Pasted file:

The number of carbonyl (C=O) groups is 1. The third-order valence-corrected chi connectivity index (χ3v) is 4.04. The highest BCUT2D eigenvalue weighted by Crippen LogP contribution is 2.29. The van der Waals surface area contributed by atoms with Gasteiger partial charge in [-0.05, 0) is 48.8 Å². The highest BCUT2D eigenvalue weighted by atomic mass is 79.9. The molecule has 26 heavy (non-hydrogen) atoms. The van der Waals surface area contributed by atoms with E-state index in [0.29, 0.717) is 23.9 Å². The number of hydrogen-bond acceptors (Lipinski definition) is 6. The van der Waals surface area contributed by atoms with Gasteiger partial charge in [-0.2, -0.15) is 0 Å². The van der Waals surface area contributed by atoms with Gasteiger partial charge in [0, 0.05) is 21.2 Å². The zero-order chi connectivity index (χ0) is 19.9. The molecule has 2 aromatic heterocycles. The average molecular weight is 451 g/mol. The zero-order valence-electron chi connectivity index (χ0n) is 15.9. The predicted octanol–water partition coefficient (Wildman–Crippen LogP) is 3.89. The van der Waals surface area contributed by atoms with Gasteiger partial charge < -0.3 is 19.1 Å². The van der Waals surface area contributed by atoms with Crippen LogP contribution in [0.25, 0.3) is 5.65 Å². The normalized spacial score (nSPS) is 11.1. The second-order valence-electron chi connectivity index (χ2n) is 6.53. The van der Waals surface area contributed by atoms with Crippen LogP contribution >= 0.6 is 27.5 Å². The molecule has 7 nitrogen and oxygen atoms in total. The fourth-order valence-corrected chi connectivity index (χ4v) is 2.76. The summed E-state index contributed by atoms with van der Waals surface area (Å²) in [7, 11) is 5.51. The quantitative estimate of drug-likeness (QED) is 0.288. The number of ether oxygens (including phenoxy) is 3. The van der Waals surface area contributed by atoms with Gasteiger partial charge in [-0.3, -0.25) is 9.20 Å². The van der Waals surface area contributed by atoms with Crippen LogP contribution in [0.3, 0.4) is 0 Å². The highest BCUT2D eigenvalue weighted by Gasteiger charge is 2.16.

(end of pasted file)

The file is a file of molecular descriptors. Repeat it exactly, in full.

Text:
The number of carbonyl (C=O) groups is 1. The third-order valence-corrected chi connectivity index (χ3v) is 4.04. The highest BCUT2D eigenvalue weighted by Crippen LogP contribution is 2.29. The van der Waals surface area contributed by atoms with Gasteiger partial charge in [-0.05, 0) is 48.8 Å². The highest BCUT2D eigenvalue weighted by atomic mass is 79.9. The molecule has 26 heavy (non-hydrogen) atoms. The van der Waals surface area contributed by atoms with E-state index in [0.29, 0.717) is 23.9 Å². The number of hydrogen-bond acceptors (Lipinski definition) is 6. The van der Waals surface area contributed by atoms with Gasteiger partial charge in [-0.2, -0.15) is 0 Å². The van der Waals surface area contributed by atoms with Gasteiger partial charge in [0, 0.05) is 21.2 Å². The zero-order chi connectivity index (χ0) is 19.9. The molecule has 2 aromatic heterocycles. The average molecular weight is 451 g/mol. The zero-order valence-electron chi connectivity index (χ0n) is 15.9. The predicted octanol–water partition coefficient (Wildman–Crippen LogP) is 3.89. The van der Waals surface area contributed by atoms with Gasteiger partial charge < -0.3 is 19.1 Å². The van der Waals surface area contributed by atoms with Crippen LogP contribution in [0.25, 0.3) is 5.65 Å². The normalized spacial score (nSPS) is 11.1. The second-order valence-electron chi connectivity index (χ2n) is 6.53. The van der Waals surface area contributed by atoms with Crippen LogP contribution >= 0.6 is 27.5 Å². The molecule has 7 nitrogen and oxygen atoms in total. The fourth-order valence-corrected chi connectivity index (χ4v) is 2.76. The summed E-state index contributed by atoms with van der Waals surface area (Å²) in [7, 11) is 5.51. The quantitative estimate of drug-likeness (QED) is 0.288. The number of ether oxygens (including phenoxy) is 3. The van der Waals surface area contributed by atoms with Gasteiger partial charge in [-0.3, -0.25) is 9.20 Å². The van der Waals surface area contributed by atoms with Crippen LogP contribution in [0.3, 0.4) is 0 Å². The highest BCUT2D eigenvalue weighted by Gasteiger charge is 2.16.